First Quarter 2015 Returns: Our 6 Asset Classes

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Each quarter brings a different set of returns for each asset class and subcategory. And the bonus for rebalancing is a product of low correlation between categories and high volatility. The rebalancing bonus is one case where volatility is a friend to diversification and can help boost returns for those who are regularly rebalancing.

The first quarter of 2015 found foreign stocks boasting the best returns as Europe recovered some of the valuations lost during 2014. Germany (as represented by iShares Germany (EWG)) had one of the best returns at +8.19% for the quarter. This is good since Germany lost 10.49% during 2014.

But perhaps the best return was from Japan as iShares Japan (EWJ) appreciated 10.20% during the first quarter. At the end of 2014, EWJ’s 10-year average annualized return was only 1.76%. Despite Japan’s stellar performance for one quarter, we don’t recommend overweighting Japan going forward. Japan currently ranks 20th in economic freedom in the middle of the “mostly free” category. This is an improvement, but Japan’s debt, deficit, and high corporate tax rate do not make it an attractive place to invest at present.

First Quarter 2015 Returns: Our 6 Asset Classes

Foreign Bonds, as represented by iShares International Treasury Bond (IGOV), lost 5.07%. Some of the foreign bond funds we recommend performed much better against this measurement as can be seen here:

Foreign Bonds Q1 2015

As the dollar has become more volatile, swings in the value of a dollar have made foreign bonds more volatile as measured in US dollars. It is interesting to me that emerging market bonds (e.g. PEBIX) have held their value better than the index which contains more of the countries high in debt and deficit.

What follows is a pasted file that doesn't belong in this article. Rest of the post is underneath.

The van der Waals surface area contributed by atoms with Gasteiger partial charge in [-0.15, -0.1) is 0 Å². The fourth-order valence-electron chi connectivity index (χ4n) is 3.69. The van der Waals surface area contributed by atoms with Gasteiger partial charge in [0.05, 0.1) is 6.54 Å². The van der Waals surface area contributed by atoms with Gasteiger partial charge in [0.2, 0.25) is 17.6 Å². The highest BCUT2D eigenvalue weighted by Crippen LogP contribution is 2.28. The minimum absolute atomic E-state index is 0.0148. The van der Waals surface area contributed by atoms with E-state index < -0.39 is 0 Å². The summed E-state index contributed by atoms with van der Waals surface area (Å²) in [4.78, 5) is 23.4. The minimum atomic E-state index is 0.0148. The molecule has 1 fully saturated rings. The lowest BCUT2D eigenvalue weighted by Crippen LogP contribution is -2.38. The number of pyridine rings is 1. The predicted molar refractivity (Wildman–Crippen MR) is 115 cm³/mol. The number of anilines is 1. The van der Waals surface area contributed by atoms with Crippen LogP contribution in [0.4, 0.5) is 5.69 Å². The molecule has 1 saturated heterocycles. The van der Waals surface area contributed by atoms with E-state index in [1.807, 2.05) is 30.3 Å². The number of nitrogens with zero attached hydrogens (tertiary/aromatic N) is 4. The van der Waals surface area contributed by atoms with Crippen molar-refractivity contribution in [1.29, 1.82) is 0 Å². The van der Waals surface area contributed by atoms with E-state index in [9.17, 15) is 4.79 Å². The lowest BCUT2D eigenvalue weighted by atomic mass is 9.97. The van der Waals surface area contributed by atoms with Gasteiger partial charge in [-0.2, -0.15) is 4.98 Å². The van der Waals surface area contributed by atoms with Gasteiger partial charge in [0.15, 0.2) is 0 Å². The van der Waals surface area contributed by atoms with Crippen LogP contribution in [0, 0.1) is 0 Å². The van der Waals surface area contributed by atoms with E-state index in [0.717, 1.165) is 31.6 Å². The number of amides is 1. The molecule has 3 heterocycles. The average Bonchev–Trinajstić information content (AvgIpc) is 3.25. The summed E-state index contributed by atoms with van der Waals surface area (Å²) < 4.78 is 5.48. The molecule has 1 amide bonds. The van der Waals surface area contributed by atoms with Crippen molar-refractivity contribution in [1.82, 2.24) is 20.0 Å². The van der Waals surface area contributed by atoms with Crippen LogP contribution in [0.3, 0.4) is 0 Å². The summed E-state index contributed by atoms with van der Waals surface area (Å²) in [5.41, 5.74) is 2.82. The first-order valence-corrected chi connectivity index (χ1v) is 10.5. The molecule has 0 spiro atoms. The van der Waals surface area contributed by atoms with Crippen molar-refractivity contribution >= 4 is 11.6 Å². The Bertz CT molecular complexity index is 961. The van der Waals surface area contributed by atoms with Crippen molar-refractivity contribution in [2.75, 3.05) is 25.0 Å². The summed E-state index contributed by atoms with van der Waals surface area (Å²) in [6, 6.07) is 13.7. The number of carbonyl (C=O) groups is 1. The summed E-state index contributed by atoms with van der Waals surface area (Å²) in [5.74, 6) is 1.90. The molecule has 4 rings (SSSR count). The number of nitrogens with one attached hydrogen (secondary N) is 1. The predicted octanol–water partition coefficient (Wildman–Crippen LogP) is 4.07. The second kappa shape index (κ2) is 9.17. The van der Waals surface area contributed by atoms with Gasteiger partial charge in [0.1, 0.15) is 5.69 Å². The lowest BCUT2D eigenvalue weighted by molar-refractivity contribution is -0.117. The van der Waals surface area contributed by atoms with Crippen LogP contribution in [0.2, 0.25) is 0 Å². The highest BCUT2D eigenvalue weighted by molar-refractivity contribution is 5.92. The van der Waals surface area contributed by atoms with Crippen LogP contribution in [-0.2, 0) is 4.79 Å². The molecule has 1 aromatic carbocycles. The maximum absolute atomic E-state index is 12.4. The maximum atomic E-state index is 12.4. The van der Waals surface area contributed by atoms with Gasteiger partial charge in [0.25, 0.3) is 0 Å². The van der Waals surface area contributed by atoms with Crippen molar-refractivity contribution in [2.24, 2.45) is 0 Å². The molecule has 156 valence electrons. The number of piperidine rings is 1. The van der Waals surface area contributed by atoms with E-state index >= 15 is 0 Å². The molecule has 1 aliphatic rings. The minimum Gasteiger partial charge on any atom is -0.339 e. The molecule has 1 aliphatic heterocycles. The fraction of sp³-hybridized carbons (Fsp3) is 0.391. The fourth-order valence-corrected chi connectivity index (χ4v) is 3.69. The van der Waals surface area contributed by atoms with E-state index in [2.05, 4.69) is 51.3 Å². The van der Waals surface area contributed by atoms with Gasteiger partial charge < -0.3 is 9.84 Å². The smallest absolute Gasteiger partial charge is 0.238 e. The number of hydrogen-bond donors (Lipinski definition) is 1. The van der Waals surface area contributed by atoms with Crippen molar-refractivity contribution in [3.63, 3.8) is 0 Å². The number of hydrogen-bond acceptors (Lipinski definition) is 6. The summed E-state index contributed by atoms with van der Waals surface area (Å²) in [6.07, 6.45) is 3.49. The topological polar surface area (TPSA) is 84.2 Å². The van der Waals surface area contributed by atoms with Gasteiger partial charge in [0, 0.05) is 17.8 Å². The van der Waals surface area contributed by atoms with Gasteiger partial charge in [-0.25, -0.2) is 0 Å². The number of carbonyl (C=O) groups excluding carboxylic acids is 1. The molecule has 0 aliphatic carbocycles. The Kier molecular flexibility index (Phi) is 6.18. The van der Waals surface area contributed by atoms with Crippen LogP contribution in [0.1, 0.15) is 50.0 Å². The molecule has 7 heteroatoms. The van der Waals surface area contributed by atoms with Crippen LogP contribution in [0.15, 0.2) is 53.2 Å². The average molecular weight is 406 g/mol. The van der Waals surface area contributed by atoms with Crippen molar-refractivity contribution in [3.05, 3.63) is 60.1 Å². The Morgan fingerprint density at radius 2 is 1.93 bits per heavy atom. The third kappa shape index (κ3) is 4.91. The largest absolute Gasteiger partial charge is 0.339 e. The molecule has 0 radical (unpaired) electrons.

Although iShares Germany (EWG) stocks did well (something we invest in), German bonds did not (something we don’t invest in) – ProShares German Sovereign/Sub-Sovereign ETF (GGOV) lost 10.86% over the first quarter.

Asset allocation means always having something to complain about. But it also means always having a decent return which can compound on last quarter’s decent return. Over time we think that is a strategy which gives you the best chance of meeting your goals. We’d rather come in the top twelve among the down hill skiers in the Olympics than try for gold and risk breaking every bone in our body. As a result we have a saying: “It is always a good time to have a balanced portfolio.” And another saying: “Don’t let the latest short-term returns ruin a brilliant long-term investment strategy.”

As always, both the authors and the clients we manage often invest in the investments mentioned in these articles.

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Wealth Manager

Austin Fey is a Wealth Manager at Marotta Wealth Management, specializing in charitable giving and asset allocations. She is a regular contributor to our Marotta On Money articles, often giving advice to those just getting started in finance.

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President, CFP®, AIF®, AAMS®

David John Marotta is the Founder and President of Marotta Wealth Management. He played for the State Department chess team at age 11, graduated from Stanford, taught Computer and Information Science, and still loves math and strategy games. In addition to his financial writing, David is a co-author of The Haunting of Bob Cratchit.